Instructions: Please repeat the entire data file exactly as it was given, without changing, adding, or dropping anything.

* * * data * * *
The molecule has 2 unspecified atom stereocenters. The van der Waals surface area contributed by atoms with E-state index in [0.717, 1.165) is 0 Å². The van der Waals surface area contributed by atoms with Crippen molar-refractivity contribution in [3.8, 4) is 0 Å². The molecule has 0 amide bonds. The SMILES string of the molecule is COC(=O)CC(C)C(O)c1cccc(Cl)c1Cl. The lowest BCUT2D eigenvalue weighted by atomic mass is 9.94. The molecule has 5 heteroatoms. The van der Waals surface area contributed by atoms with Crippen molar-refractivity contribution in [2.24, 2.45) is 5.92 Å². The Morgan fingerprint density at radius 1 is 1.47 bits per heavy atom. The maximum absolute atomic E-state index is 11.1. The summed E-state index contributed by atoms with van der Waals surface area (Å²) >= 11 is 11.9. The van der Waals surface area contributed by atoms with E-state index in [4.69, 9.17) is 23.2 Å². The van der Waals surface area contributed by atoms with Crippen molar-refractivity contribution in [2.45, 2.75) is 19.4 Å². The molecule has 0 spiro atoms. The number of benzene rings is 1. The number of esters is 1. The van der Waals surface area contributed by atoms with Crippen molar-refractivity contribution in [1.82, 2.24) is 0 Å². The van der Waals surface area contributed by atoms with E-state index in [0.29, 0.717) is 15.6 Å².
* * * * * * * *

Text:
The molecule has 2 unspecified atom stereocenters. The van der Waals surface area contributed by atoms with E-state index in [0.717, 1.165) is 0 Å². The van der Waals surface area contributed by atoms with Crippen molar-refractivity contribution in [3.8, 4) is 0 Å². The molecule has 0 amide bonds. The SMILES string of the molecule is COC(=O)CC(C)C(O)c1cccc(Cl)c1Cl. The lowest BCUT2D eigenvalue weighted by atomic mass is 9.94. The molecule has 5 heteroatoms. The van der Waals surface area contributed by atoms with Crippen molar-refractivity contribution in [2.24, 2.45) is 5.92 Å². The Morgan fingerprint density at radius 1 is 1.47 bits per heavy atom. The maximum absolute atomic E-state index is 11.1. The summed E-state index contributed by atoms with van der Waals surface area (Å²) >= 11 is 11.9. The van der Waals surface area contributed by atoms with E-state index in [4.69, 9.17) is 23.2 Å². The van der Waals surface area contributed by atoms with Crippen molar-refractivity contribution in [2.45, 2.75) is 19.4 Å². The molecule has 0 spiro atoms. The number of benzene rings is 1. The number of esters is 1. The van der Waals surface area contributed by atoms with Crippen molar-refractivity contribution in [1.82, 2.24) is 0 Å². The van der Waals surface area contributed by atoms with E-state index in [0.29, 0.717) is 15.6 Å².